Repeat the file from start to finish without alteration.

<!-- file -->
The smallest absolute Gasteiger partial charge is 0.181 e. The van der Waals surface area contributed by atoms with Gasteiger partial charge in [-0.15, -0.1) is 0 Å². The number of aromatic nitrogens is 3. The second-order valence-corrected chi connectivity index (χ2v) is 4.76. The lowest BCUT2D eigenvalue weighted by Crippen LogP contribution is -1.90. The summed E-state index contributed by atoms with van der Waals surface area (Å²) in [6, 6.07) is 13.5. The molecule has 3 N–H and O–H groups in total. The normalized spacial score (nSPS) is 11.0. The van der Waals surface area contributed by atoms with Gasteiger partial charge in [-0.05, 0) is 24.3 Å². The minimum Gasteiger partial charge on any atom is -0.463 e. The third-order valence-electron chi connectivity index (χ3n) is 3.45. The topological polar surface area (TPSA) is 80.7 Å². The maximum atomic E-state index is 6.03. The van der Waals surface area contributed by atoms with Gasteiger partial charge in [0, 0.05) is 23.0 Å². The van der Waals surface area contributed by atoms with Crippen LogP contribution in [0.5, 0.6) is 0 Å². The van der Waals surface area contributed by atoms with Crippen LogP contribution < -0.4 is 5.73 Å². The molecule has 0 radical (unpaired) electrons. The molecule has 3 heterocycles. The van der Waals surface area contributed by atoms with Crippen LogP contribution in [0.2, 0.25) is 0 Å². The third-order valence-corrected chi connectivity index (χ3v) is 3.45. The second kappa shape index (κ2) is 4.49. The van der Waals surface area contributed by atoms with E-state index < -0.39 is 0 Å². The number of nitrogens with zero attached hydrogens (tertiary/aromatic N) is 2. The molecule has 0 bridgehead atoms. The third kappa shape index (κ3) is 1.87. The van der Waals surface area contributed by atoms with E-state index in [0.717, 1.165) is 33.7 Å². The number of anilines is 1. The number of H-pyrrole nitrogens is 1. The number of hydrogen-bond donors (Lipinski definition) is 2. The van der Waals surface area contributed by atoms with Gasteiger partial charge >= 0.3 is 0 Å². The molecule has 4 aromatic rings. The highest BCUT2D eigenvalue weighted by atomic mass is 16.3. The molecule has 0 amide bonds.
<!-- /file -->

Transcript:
The smallest absolute Gasteiger partial charge is 0.181 e. The van der Waals surface area contributed by atoms with Gasteiger partial charge in [-0.15, -0.1) is 0 Å². The number of aromatic nitrogens is 3. The second-order valence-corrected chi connectivity index (χ2v) is 4.76. The lowest BCUT2D eigenvalue weighted by Crippen LogP contribution is -1.90. The summed E-state index contributed by atoms with van der Waals surface area (Å²) in [6, 6.07) is 13.5. The molecule has 3 N–H and O–H groups in total. The normalized spacial score (nSPS) is 11.0. The van der Waals surface area contributed by atoms with Gasteiger partial charge in [-0.05, 0) is 24.3 Å². The minimum Gasteiger partial charge on any atom is -0.463 e. The third-order valence-electron chi connectivity index (χ3n) is 3.45. The topological polar surface area (TPSA) is 80.7 Å². The maximum atomic E-state index is 6.03. The van der Waals surface area contributed by atoms with Gasteiger partial charge in [0, 0.05) is 23.0 Å². The van der Waals surface area contributed by atoms with Crippen LogP contribution in [0.5, 0.6) is 0 Å². The van der Waals surface area contributed by atoms with Crippen LogP contribution < -0.4 is 5.73 Å². The molecule has 0 radical (unpaired) electrons. The molecule has 3 heterocycles. The van der Waals surface area contributed by atoms with Crippen LogP contribution in [0.2, 0.25) is 0 Å². The third-order valence-corrected chi connectivity index (χ3v) is 3.45. The second kappa shape index (κ2) is 4.49. The van der Waals surface area contributed by atoms with E-state index < -0.39 is 0 Å². The number of nitrogens with zero attached hydrogens (tertiary/aromatic N) is 2. The molecule has 0 bridgehead atoms. The third kappa shape index (κ3) is 1.87. The van der Waals surface area contributed by atoms with E-state index in [0.717, 1.165) is 33.7 Å². The number of anilines is 1. The number of H-pyrrole nitrogens is 1. The number of hydrogen-bond donors (Lipinski definition) is 2. The van der Waals surface area contributed by atoms with Gasteiger partial charge >= 0.3 is 0 Å². The molecule has 4 aromatic rings. The highest BCUT2D eigenvalue weighted by atomic mass is 16.3. The molecule has 0 amide bonds.